Dependent variables: Unit-level patient outcome data
Unit-level deidentified patient outcome data from the National Database of Nursing Quality Indicators (NDNQI) were provided to the research team by the hospital. Approximately 2000 US hospitals report nursing-sensitive quality indicator data to the NDNQI database.27 Outcome indicators are specific to, and most influenced by, nursing care.28 The current study focused on 5 patient adverse events as dependent variables: (1) total patient falls; (2) central-line-associated bloodstream infections (CLABSIs); (3) catheter-associated urinary tract infections (CAUTIs); (4) unit-acquired pressure ulcers; and (5) ventilator-associated events (VAEs). The hospital provided the research team with NDNQI data collected from the last 2 quarters preceding the bullying survey (Q4 2016 and Q1 2017). These data were used in the analysis, as this was the period closest to the participants' reports of bullying in the past 6 months.
Since all dependent variables were on a unit-level, the analyses used average unit rates for each of the independent study variables. The 2 questions measuring personal experience and witnessing of bullying were the main independent variables. Based on the participants' responses to each of the 2 bullying questions, the proportion of those who were bullied and/or witnessed bullying was calculated at the unit level as the number of cases of bullying divided by the total number of responses in the unit. Nurse staffing and nurse qualification were included as control variables in additional independent models, as both have been previously associated with patient outcomes.4,29 Nurse staffing was defined as the number of nurse-hours per patient-hours, in a given unit, computed from nursing hours and patient days provided in the unit-level NDNQI data. Nurse qualification was also calculated as a rate, defined as the average qualification reported by nurses on each unit, with higher scores attributed to higher educational degrees (some college or less, bachelor's, master's, and doctoral).
The primary goal of the analysis was to examine whether self-reported experience and/or witnessing of bullying were statistically associated with patient outcomes on a unit level. Generalized linear models were used to examine associations between cross-sectional questionnaire data on workplace bullying and documented unit-level adverse events.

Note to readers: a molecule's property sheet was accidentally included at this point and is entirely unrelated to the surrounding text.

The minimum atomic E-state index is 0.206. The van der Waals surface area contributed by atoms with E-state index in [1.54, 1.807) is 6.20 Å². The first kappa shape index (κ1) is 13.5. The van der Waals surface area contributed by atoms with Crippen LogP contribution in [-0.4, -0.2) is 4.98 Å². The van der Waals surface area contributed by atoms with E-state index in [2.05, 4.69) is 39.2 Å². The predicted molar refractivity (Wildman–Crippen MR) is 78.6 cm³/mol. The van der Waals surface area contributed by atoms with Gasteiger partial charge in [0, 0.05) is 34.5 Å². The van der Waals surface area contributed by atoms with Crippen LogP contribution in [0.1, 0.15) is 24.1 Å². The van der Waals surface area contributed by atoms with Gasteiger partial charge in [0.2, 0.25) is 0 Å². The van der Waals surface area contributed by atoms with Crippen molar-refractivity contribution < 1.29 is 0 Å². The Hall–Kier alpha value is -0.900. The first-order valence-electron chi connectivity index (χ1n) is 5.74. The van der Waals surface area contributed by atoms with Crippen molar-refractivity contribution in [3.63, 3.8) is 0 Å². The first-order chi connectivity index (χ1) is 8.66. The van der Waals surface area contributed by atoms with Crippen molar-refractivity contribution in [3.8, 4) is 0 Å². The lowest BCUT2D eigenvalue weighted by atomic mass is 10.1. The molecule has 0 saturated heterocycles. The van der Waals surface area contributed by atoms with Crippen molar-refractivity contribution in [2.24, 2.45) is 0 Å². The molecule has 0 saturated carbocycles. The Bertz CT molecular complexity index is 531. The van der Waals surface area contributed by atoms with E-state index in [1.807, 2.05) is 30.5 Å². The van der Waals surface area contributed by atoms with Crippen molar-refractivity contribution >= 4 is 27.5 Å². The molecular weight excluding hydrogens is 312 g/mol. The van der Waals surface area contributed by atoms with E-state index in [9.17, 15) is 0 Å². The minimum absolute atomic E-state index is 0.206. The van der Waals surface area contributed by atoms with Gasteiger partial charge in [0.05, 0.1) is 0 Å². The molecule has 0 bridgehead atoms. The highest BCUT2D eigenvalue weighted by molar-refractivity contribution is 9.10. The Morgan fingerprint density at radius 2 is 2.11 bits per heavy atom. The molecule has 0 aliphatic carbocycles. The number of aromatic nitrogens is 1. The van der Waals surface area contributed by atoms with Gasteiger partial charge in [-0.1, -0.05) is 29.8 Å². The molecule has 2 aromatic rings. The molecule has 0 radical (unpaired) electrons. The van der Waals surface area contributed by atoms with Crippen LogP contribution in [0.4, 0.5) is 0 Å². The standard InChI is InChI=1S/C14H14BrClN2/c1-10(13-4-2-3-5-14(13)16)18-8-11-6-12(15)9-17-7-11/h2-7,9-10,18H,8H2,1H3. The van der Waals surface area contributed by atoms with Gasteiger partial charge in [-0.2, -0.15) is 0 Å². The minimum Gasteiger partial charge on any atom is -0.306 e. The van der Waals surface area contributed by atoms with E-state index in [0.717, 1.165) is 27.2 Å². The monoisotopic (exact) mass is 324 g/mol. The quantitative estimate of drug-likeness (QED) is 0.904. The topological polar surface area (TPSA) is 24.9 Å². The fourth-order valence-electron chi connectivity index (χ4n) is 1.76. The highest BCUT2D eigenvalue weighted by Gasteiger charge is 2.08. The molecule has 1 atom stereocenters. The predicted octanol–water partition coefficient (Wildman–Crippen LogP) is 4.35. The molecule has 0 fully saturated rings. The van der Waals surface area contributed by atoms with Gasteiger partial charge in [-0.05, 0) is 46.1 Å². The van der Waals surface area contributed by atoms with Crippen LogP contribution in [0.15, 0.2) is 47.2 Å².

Due to the relatively small numbers of units with adverse events, a Bayesian regression framework was used to confirm the generalized linear regression findings. Bayesian techniques are more efficient in dealing with data-limited studies, particularly observational ones.30 Thus, it is a good approach to first use standard statistical techniques to identify general patterns in the data, followed by Bayesian techniques to obtain quantitative results (eg, via credibility intervals).31 Statistical analyses were conducted using IBM SPSS statistics, version 25 (IBM Corp, Armonk, New York), and Python's PyMC3 package (The PyMC Development Team, Apache License, V2, 2018) was used for Bayesian modeling. Statistical significance was set at P values of < .05.
Characteristics of the study participants and patient adverse events are summarized in the Supplemental Digital Content Table (available at: http://links.lww.com/JNCQ/A651). The majority of the nurses were female (92.9%), with a mean age of 44.4 years (range 20-66). Overall, nearly 37% (n = 139) reported having been personally bullied at their workplace in the last 6 months, while more than half (51.4%, n = 191) had witnessed someone else being bullied. On a unit level, the rate of self-reported bullying ranged from 0% to 100%, with a mean of 32% and a median of 25%. Unit-level mean rates of patient adverse events for the last 2 quarters were highest for falls (n = 3.03/1000 patient days) and VAEs (n = 5.38/1000 ventilator days), followed by CLABSI (0.84/1000 patient days) and CAUTI (0.52/1000 patient days). A comparison of adverse event rates for the 18 months (6 quarters) preceding our 6-month (Q4 2016 and Q1 2017) study period revealed overall stable rates over a 2-year period (data not shown). This confirmed that our study was conducted with typical rates of adverse events.
Bullying and patient outcomes
The results from generalized linear model analysis are shown in the Table. Self-reported bullying was positively associated with CLABSI per 1000-line days (β = 3.69, P < .001) while nurse staffing was positively associated with rates of CLABSI (β = 0.08), CAUTI (β = 0.13), and VAE (β = 1.84), with P < .001 in all 3 cases. The findings from Bayesian modeling are depicted in a forest plot in the Figure. After controlling for nurse staffing and qualification, higher unit-level reports of self-reported bullying were significantly associated with higher incidence of CLABSI, 95% credibility interval (0.013-0.211). Self-reported bullying and witnessing bullying were not significantly related to other patient adverse events at the 95% credibility level.
Generalized Linear Model for Variables Associated With Patient Adverse Events
at Hospital Unit Level
|Patient Adverse Events
(n = 16)
(n = 14)
(n = 15)
(n = 11)
(n = 5)
Abbreviations: β, unstandardized beta; CAUTI, catheter-associated urinary tract infections per 1000-line days; CLABSI, central-line-associated bloodstream infections per 1000-line days; SE, standard error; VAEs, ventilator-associated events per 1000 vent days.
aFalls per 1000 patient days.
bUnit-acquired pressure ulcers.
cP < .001.
dP < .01.
This study explored the association between nurse-reported experiences of workplace bullying and independently documented patient outcomes on a hospital unit level. Results revealed a significant positive association between personal experience of being bullied and CLABSI. Witnessing other nurses being bullied was not significantly associated with any patient outcomes, nor was nurse qualification. However, nurse staffing levels were significantly and positively associated with CLABSI, CAUTI, and VAE, suggesting that these adverse infection outcomes were more likely to occur when a greater number of nurses were involved in patient care.